C. M. Rubin's global education report from Canada, China, the US and the UK.
In December, I continued my conversations with world leaders on the frontiers of education reform. These leaders (from Canada, China, America and the UK) all share a commitment to transforming education at the ground level, so that the poorest and most disadvantaged schools can become sites for development of innovative education and can create smart and employable future citizens.
From Canada, I talked to Mary Jean Gallagher, (Chief Student Achievement Officer of Ontario and Assistant Deputy Minister of the Student Achievement Division of the Ontario Ministry of Education) about the extensive educational turnaround in Ontario. The statistics are proof of the significant success. For instance, over the past decade, the percentage of students meeting provincial standards in the annual literacy and numeracy tests for grades three and six has risen from 54 percent to 71 percent, and the high school graduation rate has increased from 68 percent to 83 percent. Gallagher explains that this was caused by offering support at multiple levels of the system: "Support is provided in the form of advice, shared research into effective practices, opportunities for exchanging insights among peers, and the funding per school ($15,000) for release time out of the normal work schedule for planning, monitoring, reflecting on and integrating what is being learned into classroom practice."
From China, I talked to Jiang Xueqin (deputy principal of highly regarded Tsinghua University High School) about how to offer progressive education in a nation where the gap between rich and poor is immense. This requires creating programs early on for the disadvantaged children in China, investing in vocational programs, and building a national system of community colleges. He also spoke of his teaching philosophy: "It requires tremendous emotional intelligence, self-understanding, wisdom, maturity, and confidence to maintain a minimal interventionist attitude while offering non-judgmental support and encouragement. Teachers and students are the real stars of any great school, and real education leadership means playing a backstage and supporting role."
From the United States, I talked to Harvard professor Howard Gardner about how his innovative concept, Good Grit, meaning the combination of character and drive, can be applied to education systems across the globe. Gardner was joined by Jeffrey Beard from the UK (former Director General of the International Baccalaureate Organization, now Founder and Chairman of Global Study Pass). Gardner and Beard show that Good Grit is a breakthrough concept in education reform and can pave the way for students to do better in the increasingly competitive global marketplace. Moreover, Gardner and Beard suggest that Good Grit will lead to a more collaborative and ethical future.
In the words of Gardner, "If you simply want to have the most toys at the end of life, you might get away with Bad or Compromised Grit. But if you pursue goals beyond self-aggrandizement, then you can do well both for yourself and for the world. And even if you don't aim to change the world, being truthful and trustworthy serve you well in every marketplace."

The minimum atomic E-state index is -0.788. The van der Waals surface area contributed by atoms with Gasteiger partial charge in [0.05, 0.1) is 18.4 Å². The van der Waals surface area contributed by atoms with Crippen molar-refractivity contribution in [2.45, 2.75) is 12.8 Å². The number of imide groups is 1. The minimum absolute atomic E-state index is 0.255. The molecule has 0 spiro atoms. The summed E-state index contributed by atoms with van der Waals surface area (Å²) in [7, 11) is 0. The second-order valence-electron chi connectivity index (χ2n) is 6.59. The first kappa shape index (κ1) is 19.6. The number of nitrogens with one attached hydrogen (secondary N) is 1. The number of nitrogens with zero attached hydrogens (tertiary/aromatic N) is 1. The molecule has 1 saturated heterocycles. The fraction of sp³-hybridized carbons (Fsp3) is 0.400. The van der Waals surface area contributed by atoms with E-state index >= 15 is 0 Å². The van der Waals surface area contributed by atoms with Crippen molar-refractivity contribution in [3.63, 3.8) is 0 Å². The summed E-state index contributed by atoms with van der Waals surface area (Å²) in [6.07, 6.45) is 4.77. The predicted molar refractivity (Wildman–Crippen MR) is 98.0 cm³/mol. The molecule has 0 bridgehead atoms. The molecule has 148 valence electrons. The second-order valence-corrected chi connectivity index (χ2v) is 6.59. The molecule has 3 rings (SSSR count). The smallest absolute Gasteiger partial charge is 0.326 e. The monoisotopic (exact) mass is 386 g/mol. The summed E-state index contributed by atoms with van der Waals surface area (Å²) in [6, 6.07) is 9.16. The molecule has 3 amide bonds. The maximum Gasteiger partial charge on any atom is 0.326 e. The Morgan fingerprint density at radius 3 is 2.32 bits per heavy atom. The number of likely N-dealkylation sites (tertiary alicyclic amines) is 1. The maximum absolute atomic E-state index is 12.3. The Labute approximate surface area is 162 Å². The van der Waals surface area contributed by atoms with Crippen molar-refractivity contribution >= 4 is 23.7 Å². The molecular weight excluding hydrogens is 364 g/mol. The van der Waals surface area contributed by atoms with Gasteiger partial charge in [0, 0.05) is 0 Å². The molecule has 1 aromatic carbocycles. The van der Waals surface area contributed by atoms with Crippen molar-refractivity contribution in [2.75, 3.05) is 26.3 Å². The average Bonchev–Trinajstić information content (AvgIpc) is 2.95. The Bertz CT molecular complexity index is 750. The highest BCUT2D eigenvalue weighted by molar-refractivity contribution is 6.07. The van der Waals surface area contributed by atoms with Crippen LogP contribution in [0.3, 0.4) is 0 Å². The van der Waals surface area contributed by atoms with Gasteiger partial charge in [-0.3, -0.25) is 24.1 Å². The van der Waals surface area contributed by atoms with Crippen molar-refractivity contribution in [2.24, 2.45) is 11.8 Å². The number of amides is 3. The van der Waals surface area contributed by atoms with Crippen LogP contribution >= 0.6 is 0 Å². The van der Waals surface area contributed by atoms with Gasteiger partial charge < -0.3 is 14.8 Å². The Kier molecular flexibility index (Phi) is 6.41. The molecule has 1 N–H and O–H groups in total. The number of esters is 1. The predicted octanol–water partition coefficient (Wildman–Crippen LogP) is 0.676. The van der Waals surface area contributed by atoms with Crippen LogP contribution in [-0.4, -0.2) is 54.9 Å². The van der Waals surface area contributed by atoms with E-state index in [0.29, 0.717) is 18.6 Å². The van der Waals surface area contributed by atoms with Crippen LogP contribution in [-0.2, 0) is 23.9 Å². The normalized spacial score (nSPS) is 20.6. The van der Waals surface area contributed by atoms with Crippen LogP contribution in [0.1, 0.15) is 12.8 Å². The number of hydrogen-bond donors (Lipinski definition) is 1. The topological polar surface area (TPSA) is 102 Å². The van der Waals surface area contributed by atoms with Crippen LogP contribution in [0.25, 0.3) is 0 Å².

Finally, I want to take this opportunity to wish a very happy new year to all our contributors and followers around the world. May we never stop learning and growing from these global conversations we so enjoy.
C. M. Rubin
(Photo is courtesy of Jiang Xueqin)
Join me and globally renowned thought leaders including Sir Michael Barber (UK), Dr. Michael Block (U.S.), Dr. Leon Botstein (U.S.), Professor Clay Christensen (U.S.), Dr. Linda Darling-Hammond (U.S.), Dr. MadhavChavan (India), Professor Michael Fullan (Canada), Professor Howard Gardner (U.S.), Professor Andy Hargreaves (U.S.), Professor Yvonne Hellman (The Netherlands), Professor Kristin Helstad (Norway), Jean Hendrickson (U.S.), Professor Rose Hipkins (New Zealand), Professor Cornelia Hoogland (Canada), Honourable Jeff Johnson (Canada), Mme. Chantal Kaufmann (Belgium), Dr. EijaKauppinen (Finland), State Secretary TapioKosunen (Finland), Professor Dominique Lafontaine (Belgium), Professor Hugh Lauder (UK), Professor Ben Levin (Canada), Lord Ken Macdonald (UK), Professor Barry McGaw (Australia), Shiv Nadar (India), Professor R. Natarajan (India), Dr. Pak Tee Ng (Singapore), Dr. Denise Pope (US), Sridhar Rajagopalan (India), Dr. Diane Ravitch (U.S.), Richard Wilson Riley (U.S.), Sir Ken Robinson (UK), Professor PasiSahlberg (Finland), Professor Manabu Sato (Japan), Andreas Schleicher (PISA, OECD), Dr. Anthony Seldon (UK), Dr. David Shaffer (U.S.), Dr. Kirsten Sivesind (Norway), Chancellor Stephen Spahn (U.S.), Yves Theze (LyceeFrancais U.S.), Professor Charles Ungerleider (Canada), Professor Tony Wagner (U.S.), Sir David Watson (UK), Professor Dylan Wiliam (UK), Dr. Mark Wormald (UK), Professor Theo Wubbels (The Netherlands), Professor Michael Young (UK), and Professor Minxuan Zhang (China) as they explore the big picture education questions that all nations face today.
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C. M. Rubin is the author of two widely read online series for which she received a 2011 Upton Sinclair award, "The Global Search for Education" and "How Will We Read?" She is also the author of three bestselling books, including The Real Alice in Wonderland, is the publisher of CMRubinWorld, and is a Disruptor Foundation Fellow.